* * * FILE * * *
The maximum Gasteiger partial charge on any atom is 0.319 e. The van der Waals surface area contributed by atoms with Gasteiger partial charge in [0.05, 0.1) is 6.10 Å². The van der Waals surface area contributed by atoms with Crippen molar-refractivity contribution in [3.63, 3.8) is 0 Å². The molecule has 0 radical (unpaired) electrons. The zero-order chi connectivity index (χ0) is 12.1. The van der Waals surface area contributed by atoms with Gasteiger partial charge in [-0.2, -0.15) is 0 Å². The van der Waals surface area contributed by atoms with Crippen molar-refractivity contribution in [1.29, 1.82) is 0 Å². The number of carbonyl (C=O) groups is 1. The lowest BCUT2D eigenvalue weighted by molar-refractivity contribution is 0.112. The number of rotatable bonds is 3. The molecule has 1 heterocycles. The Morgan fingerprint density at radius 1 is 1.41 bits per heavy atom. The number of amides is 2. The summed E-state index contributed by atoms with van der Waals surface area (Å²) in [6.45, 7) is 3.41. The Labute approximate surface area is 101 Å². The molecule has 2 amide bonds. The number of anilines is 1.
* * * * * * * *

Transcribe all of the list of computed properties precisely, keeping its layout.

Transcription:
The maximum Gasteiger partial charge on any atom is 0.319 e. The van der Waals surface area contributed by atoms with Gasteiger partial charge in [0.05, 0.1) is 6.10 Å². The van der Waals surface area contributed by atoms with Crippen molar-refractivity contribution in [3.63, 3.8) is 0 Å². The molecule has 0 radical (unpaired) electrons. The zero-order chi connectivity index (χ0) is 12.1. The van der Waals surface area contributed by atoms with Gasteiger partial charge in [-0.2, -0.15) is 0 Å². The van der Waals surface area contributed by atoms with Crippen molar-refractivity contribution in [1.29, 1.82) is 0 Å². The number of carbonyl (C=O) groups is 1. The lowest BCUT2D eigenvalue weighted by molar-refractivity contribution is 0.112. The number of rotatable bonds is 3. The molecule has 1 heterocycles. The Morgan fingerprint density at radius 1 is 1.41 bits per heavy atom. The number of amides is 2. The summed E-state index contributed by atoms with van der Waals surface area (Å²) in [6.45, 7) is 3.41. The Labute approximate surface area is 101 Å². The molecule has 2 amide bonds. The number of anilines is 1.